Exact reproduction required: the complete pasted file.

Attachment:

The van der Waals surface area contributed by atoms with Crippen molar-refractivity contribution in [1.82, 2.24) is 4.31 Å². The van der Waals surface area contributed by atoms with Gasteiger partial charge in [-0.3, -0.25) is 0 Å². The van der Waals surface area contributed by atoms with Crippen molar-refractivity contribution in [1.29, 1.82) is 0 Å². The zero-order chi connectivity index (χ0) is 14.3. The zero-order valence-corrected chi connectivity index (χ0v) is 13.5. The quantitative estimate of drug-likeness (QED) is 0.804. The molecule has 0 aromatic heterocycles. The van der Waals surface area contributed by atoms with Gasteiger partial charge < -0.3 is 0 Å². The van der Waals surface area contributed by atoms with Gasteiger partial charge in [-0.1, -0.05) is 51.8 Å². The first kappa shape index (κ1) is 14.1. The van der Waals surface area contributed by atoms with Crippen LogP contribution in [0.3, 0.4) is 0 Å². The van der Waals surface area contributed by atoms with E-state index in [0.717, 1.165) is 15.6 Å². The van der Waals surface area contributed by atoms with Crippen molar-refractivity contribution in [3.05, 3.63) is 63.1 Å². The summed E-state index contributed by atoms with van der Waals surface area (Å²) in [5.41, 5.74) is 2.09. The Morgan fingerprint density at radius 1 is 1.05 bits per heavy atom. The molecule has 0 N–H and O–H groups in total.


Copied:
The van der Waals surface area contributed by atoms with Crippen molar-refractivity contribution in [1.82, 2.24) is 4.31 Å². The van der Waals surface area contributed by atoms with Gasteiger partial charge in [-0.3, -0.25) is 0 Å². The van der Waals surface area contributed by atoms with Crippen molar-refractivity contribution in [1.29, 1.82) is 0 Å². The zero-order chi connectivity index (χ0) is 14.3. The zero-order valence-corrected chi connectivity index (χ0v) is 13.5. The quantitative estimate of drug-likeness (QED) is 0.804. The molecule has 0 aromatic heterocycles. The van der Waals surface area contributed by atoms with Gasteiger partial charge < -0.3 is 0 Å². The van der Waals surface area contributed by atoms with Gasteiger partial charge in [-0.1, -0.05) is 51.8 Å². The first kappa shape index (κ1) is 14.1. The van der Waals surface area contributed by atoms with Crippen LogP contribution in [0.3, 0.4) is 0 Å². The van der Waals surface area contributed by atoms with E-state index in [0.717, 1.165) is 15.6 Å². The van der Waals surface area contributed by atoms with Crippen molar-refractivity contribution in [3.05, 3.63) is 63.1 Å². The summed E-state index contributed by atoms with van der Waals surface area (Å²) in [5.41, 5.74) is 2.09. The Morgan fingerprint density at radius 1 is 1.05 bits per heavy atom. The molecule has 0 N–H and O–H groups in total.